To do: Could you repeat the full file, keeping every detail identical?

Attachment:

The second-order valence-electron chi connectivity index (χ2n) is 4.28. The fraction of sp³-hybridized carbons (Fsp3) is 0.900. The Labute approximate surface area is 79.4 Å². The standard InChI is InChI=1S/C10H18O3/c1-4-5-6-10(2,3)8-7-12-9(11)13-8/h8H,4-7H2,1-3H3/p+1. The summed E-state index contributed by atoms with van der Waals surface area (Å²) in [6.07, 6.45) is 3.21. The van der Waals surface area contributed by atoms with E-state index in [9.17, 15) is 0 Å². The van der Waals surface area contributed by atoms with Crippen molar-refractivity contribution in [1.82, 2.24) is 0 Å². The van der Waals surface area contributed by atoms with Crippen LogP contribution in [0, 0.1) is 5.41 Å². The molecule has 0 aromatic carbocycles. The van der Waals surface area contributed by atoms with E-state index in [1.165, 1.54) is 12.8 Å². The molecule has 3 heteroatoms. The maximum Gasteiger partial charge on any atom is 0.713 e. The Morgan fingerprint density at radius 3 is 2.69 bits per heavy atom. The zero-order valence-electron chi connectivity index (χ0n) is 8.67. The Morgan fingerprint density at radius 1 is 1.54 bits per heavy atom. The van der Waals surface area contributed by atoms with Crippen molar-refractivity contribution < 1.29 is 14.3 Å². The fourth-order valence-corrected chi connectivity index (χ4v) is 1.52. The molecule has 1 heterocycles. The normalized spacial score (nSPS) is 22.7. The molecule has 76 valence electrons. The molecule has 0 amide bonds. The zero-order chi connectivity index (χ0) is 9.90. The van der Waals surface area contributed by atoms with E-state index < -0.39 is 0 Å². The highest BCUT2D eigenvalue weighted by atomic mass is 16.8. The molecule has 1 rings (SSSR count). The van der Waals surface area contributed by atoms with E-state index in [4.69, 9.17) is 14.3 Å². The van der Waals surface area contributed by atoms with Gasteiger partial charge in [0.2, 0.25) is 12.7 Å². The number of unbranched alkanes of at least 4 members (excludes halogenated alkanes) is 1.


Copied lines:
The second-order valence-electron chi connectivity index (χ2n) is 4.28. The fraction of sp³-hybridized carbons (Fsp3) is 0.900. The Labute approximate surface area is 79.4 Å². The standard InChI is InChI=1S/C10H18O3/c1-4-5-6-10(2,3)8-7-12-9(11)13-8/h8H,4-7H2,1-3H3/p+1. The summed E-state index contributed by atoms with van der Waals surface area (Å²) in [6.07, 6.45) is 3.21. The van der Waals surface area contributed by atoms with E-state index in [9.17, 15) is 0 Å². The van der Waals surface area contributed by atoms with Crippen molar-refractivity contribution in [1.82, 2.24) is 0 Å². The van der Waals surface area contributed by atoms with Crippen LogP contribution in [0, 0.1) is 5.41 Å². The molecule has 0 aromatic carbocycles. The van der Waals surface area contributed by atoms with E-state index in [1.165, 1.54) is 12.8 Å². The molecule has 3 heteroatoms. The maximum Gasteiger partial charge on any atom is 0.713 e. The Morgan fingerprint density at radius 3 is 2.69 bits per heavy atom. The zero-order valence-electron chi connectivity index (χ0n) is 8.67. The Morgan fingerprint density at radius 1 is 1.54 bits per heavy atom. The van der Waals surface area contributed by atoms with Crippen molar-refractivity contribution < 1.29 is 14.3 Å². The fourth-order valence-corrected chi connectivity index (χ4v) is 1.52. The molecule has 1 heterocycles. The normalized spacial score (nSPS) is 22.7. The molecule has 76 valence electrons. The molecule has 0 amide bonds. The zero-order chi connectivity index (χ0) is 9.90. The van der Waals surface area contributed by atoms with E-state index < -0.39 is 0 Å². The highest BCUT2D eigenvalue weighted by atomic mass is 16.8. The molecule has 1 rings (SSSR count). The van der Waals surface area contributed by atoms with E-state index in [4.69, 9.17) is 14.3 Å². The van der Waals surface area contributed by atoms with Gasteiger partial charge in [0.2, 0.25) is 12.7 Å². The number of unbranched alkanes of at least 4 members (excludes halogenated alkanes) is 1.